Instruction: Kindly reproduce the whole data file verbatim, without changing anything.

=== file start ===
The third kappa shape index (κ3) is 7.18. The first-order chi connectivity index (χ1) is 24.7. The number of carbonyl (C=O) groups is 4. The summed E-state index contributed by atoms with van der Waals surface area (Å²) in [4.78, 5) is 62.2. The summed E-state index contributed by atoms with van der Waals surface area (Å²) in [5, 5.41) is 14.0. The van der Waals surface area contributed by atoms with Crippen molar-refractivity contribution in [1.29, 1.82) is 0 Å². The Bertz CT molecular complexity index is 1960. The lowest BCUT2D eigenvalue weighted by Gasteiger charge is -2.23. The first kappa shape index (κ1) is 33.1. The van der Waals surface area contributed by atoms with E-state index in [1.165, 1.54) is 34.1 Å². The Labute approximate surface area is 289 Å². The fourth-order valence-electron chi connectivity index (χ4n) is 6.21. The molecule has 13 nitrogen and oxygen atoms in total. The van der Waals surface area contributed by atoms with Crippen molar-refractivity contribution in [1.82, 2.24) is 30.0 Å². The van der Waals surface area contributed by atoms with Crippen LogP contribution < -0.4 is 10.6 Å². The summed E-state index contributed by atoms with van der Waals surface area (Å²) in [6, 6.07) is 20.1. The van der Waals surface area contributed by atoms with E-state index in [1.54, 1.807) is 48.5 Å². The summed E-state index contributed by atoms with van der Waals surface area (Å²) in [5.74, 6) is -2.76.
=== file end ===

The third kappa shape index (κ3) is 7.18. The first-order chi connectivity index (χ1) is 24.7. The number of carbonyl (C=O) groups is 4. The summed E-state index contributed by atoms with van der Waals surface area (Å²) in [4.78, 5) is 62.2. The summed E-state index contributed by atoms with van der Waals surface area (Å²) in [5, 5.41) is 14.0. The van der Waals surface area contributed by atoms with Crippen molar-refractivity contribution in [1.29, 1.82) is 0 Å². The Bertz CT molecular complexity index is 1960. The lowest BCUT2D eigenvalue weighted by Gasteiger charge is -2.23. The first kappa shape index (κ1) is 33.1. The van der Waals surface area contributed by atoms with E-state index in [1.165, 1.54) is 34.1 Å². The Labute approximate surface area is 289 Å². The fourth-order valence-electron chi connectivity index (χ4n) is 6.21. The molecule has 13 nitrogen and oxygen atoms in total. The van der Waals surface area contributed by atoms with Crippen molar-refractivity contribution in [1.82, 2.24) is 30.0 Å². The van der Waals surface area contributed by atoms with Crippen LogP contribution < -0.4 is 10.6 Å². The summed E-state index contributed by atoms with van der Waals surface area (Å²) in [6, 6.07) is 20.1. The van der Waals surface area contributed by atoms with E-state index in [1.54, 1.807) is 48.5 Å². The summed E-state index contributed by atoms with van der Waals surface area (Å²) in [5.74, 6) is -2.76.